December 2011 issue

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Japanese language market

Japanese language schools suffered in the aftermath of the devastating disaster that struck the country in March, but students are returning, reports Matthew Knott.

Business as usual is the message that the Japanese language teaching sector, and indeed the Japanese tourism industry in general, is trying to get across as the country gets back on its feet. The schools surveyed for this article reported mixed responses as to how the earthquake, tsunami and subsequent Fukushima nuclear crisis affected them, and summer numbers were not helped by the yen being at a record high, but all are pleased to report that enrolments are on the rise again.

The 9.0 magnitude earthquake 70km off the coast, which sent a huge tsunami towards the north east coast of Japan’s main Honshu Island and left 15,812 people dead, inevitably casts a shadow over any reflection on 2011. Its immediate impact on the education sector manifested itself in a raft of student departures and postponements in the post-disaster confusion. The Sendagaya Japanese School is based in Tokyo, 250km away from the disaster zone, but the “school was closed for one week right after the earthquake on March 11,” recalls Director, Tadakazu Niiyama. “The new term which was scheduled to start from April was postponed to May as we wanted to provide a more flexible schedule for existing students as well as new students, so they could start their course without worries.” It should be noted that the tsunami struck during a period that is a traditional school holiday, so many students, especially at colleges and universities, would have been away. “It was nearly the end of our winter term, so some students stopped their studies early with us and returned to their country for good,” reports Hiroko Yamamoto, Director of Kai Language School, Tokyo.

The Sendai Language School (SLS) is located in the Tohoku region where the tsunami struck, although thankfully far enough inland to be unaffected. Miyuki Shiratori relates, “The area where our school is located is the central area of Sendai city. Of course, the day of the earthquake and the weeks after that day, were very severe for us, but compared with the area that suffered the big tsunami, our damage was not that big.” Following the initial impact of the tsunami, the ensuing drama at the Fukushima Daiichi Nuclear Power Plant then became the focus of attention, as Evan Kirby, Director of Marketing at Genki Japanese and Culture School (Genki Jacs), Fukuoka, reports, “We are more than 1,100 kilometres from the affected area. However, the subsequent nuclear catastrophe caused some countries to recommend their citizens to leave Japan entirely, so we did have a few students finish their study early, or take a short vacation.” Shiratori believes that the media reporting of the nuclear crisis created a misconception of Japan’s overall condition, “I think the information provided on TV or the Internet focused on the damaged area, and maybe people mixed up the locations, and thought Japan in general is not safe.”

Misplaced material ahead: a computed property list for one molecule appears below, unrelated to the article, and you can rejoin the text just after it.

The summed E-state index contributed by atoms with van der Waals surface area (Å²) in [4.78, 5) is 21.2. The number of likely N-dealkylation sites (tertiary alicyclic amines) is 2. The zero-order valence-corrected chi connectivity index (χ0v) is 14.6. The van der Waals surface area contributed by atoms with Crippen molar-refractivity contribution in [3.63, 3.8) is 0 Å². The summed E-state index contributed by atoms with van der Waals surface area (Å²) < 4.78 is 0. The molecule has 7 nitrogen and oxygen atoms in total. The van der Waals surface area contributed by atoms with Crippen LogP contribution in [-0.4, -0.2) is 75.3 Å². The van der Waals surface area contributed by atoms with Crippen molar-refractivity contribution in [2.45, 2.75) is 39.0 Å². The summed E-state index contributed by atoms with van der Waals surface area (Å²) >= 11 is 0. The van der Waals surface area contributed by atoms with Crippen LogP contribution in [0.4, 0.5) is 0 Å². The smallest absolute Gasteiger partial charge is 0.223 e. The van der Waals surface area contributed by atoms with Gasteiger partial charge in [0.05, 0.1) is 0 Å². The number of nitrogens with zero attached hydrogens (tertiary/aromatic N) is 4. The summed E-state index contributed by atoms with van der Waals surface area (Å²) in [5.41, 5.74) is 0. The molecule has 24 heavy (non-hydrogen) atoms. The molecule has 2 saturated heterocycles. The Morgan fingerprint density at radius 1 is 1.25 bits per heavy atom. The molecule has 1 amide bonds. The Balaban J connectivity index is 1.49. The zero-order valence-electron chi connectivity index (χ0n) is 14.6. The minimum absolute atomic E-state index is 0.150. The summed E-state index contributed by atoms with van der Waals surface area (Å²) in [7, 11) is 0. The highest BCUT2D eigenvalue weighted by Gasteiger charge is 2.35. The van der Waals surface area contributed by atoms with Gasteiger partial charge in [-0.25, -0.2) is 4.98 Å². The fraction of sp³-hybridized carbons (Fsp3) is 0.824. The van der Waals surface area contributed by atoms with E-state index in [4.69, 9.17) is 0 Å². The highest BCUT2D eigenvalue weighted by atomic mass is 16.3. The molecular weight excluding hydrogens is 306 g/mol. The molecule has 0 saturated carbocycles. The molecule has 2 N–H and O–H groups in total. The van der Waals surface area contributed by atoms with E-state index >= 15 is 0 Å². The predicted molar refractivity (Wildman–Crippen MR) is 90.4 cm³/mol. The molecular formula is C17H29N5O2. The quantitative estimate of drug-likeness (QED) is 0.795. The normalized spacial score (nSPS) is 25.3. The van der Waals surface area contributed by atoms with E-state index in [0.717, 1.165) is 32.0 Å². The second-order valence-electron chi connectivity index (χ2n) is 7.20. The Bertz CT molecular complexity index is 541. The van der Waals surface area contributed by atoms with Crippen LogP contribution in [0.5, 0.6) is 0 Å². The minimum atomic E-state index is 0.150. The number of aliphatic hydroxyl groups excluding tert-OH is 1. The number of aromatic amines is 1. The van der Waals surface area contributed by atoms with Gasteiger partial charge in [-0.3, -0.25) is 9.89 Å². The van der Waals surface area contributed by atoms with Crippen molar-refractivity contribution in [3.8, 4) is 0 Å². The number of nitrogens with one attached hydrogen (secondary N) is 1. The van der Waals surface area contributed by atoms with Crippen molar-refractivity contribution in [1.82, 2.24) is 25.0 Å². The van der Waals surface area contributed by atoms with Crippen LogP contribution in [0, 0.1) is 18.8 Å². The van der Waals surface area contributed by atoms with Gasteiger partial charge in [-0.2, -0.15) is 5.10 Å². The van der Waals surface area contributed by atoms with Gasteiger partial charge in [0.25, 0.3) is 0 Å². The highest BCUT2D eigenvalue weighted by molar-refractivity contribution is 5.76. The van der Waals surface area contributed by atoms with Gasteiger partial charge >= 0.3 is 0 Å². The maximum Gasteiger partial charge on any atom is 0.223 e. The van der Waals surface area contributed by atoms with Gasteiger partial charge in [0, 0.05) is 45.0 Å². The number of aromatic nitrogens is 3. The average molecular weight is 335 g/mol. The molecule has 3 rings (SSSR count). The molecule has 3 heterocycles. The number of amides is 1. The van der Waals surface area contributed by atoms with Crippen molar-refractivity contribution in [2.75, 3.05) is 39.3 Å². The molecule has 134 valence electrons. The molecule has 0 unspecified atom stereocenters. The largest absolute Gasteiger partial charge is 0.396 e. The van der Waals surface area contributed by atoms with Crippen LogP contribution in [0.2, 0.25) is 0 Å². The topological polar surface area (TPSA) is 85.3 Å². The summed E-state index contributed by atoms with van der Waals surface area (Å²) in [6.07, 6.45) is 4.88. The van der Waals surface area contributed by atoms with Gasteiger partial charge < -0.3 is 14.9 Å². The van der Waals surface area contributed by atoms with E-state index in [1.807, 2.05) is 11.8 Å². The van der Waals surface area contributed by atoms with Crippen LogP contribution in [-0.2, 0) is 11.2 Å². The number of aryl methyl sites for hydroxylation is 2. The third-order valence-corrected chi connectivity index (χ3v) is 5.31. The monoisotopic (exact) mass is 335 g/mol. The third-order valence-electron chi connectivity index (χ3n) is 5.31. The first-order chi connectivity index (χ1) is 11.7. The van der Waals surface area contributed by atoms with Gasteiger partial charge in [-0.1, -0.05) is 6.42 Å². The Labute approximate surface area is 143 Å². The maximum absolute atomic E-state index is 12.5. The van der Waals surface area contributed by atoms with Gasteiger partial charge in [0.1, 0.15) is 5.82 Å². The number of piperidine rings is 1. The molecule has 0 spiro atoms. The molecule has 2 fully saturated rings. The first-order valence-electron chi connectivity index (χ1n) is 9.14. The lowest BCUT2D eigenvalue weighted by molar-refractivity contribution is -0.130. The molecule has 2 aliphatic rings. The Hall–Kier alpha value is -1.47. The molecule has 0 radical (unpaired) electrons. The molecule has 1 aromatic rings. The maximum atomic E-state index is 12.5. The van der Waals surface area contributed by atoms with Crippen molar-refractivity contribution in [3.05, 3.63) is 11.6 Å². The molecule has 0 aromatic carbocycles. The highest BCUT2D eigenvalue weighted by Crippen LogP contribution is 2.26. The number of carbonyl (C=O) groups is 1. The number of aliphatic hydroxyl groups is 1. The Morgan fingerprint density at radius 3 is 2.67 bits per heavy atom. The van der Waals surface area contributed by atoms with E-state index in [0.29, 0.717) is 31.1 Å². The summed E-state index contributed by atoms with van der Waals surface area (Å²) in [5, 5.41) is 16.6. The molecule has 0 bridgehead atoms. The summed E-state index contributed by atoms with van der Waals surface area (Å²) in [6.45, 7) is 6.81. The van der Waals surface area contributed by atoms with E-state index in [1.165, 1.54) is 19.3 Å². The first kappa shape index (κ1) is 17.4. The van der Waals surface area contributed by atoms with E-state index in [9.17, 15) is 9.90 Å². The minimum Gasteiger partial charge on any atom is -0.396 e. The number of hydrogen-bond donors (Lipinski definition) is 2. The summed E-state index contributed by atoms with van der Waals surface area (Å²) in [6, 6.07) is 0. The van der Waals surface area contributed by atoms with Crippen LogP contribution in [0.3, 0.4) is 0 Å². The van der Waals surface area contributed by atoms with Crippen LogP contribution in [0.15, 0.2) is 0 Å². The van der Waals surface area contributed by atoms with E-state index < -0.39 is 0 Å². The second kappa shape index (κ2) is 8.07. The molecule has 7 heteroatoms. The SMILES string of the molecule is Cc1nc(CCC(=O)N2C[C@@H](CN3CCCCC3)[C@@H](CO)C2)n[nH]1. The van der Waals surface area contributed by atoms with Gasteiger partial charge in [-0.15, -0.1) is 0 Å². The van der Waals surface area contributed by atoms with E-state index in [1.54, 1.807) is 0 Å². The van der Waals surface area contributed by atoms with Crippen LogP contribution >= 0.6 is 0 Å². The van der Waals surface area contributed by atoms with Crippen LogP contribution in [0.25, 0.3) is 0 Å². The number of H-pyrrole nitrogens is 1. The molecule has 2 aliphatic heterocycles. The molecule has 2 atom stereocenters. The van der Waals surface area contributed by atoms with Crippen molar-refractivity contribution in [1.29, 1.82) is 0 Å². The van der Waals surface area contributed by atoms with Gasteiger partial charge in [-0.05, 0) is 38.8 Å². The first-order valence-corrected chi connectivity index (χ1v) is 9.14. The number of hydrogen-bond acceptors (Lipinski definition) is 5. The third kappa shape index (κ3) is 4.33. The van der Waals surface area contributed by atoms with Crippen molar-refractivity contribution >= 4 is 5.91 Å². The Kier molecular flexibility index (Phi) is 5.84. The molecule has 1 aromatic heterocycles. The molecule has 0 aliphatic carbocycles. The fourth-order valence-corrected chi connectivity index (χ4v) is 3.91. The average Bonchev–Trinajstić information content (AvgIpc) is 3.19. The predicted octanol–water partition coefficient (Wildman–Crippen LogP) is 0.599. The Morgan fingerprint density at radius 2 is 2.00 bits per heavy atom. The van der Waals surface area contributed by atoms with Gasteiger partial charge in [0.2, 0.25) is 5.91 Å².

Although returnee rates were mixed, most schools were pleased to report that the vast majority of students that left returned within weeks. ACC International College in Fujinomiya state that 98 per cent of their students that had left were confident enough to come back, consistent with official statistics on university returnees. However, not all were so lucky, “Approximately 59 per cent of students who left returned to their studies with us,” says Yamamoto.

While most existing students returned, in the period afterwards many students that had booked but had not yet arrived cancelled and new bookings plummeted. “We started our spring term with only about 60 per cent of the expected number of students. Even in July for our summer term, we only had about 70 per cent,” says Yamamoto.

Schools reported a divergence in the type of students that failed to materialise this year. “The recovery of the student numbers has been rather smooth for the long-term course in which most students study more than six months. What we didn’t foresee was that it has been exceptionally difficult for the three/four week short-term courses. There was a survey showing a 35 per cent decline of tourist numbers in Japan. Considering the fact that many of our short-term students come to Japan for sightseeing, we think that they are probably postponing their visit to Japan at this moment,” explains Yamamoto. In terms of markets, Kirby reports that for Genki Jacs, which focuses on the European and North American markets, Germany was most cautious, “We had the greatest number of cancellations among two groups: German students and minors. The issue of nuclear power was of course very strongly debated in Germany, and parents would understandably not be willing to send their children around the world for a non-necessary visit if they perceived any danger at all.”

Nonetheless, student numbers appeared to be back to anticipated levels by the autumn. Miki Ando at Japanese Language Institute (JLI), Sapporo, reports that student levels are now equivalent to last year, while Genki Jacs are boasting an increase over 2010. “Our student numbers for summer were about 25 per cent lower than last year, but from September onwards, we have had significantly more bookings than last year,” says Kirby. For schools in the Tohoku region, the year has been a bleak one. “The situation is the schools in Tohoku area have suffered from the lack of students,” laments Shiratori. The shoots of recovery are slower but are emerging. “The number of students this year at this moment is almost half of last year’s number. For the past six months we didn’t receive inquiries that much, but I think we started to get more positive inquiries recently”, explains Shiratori.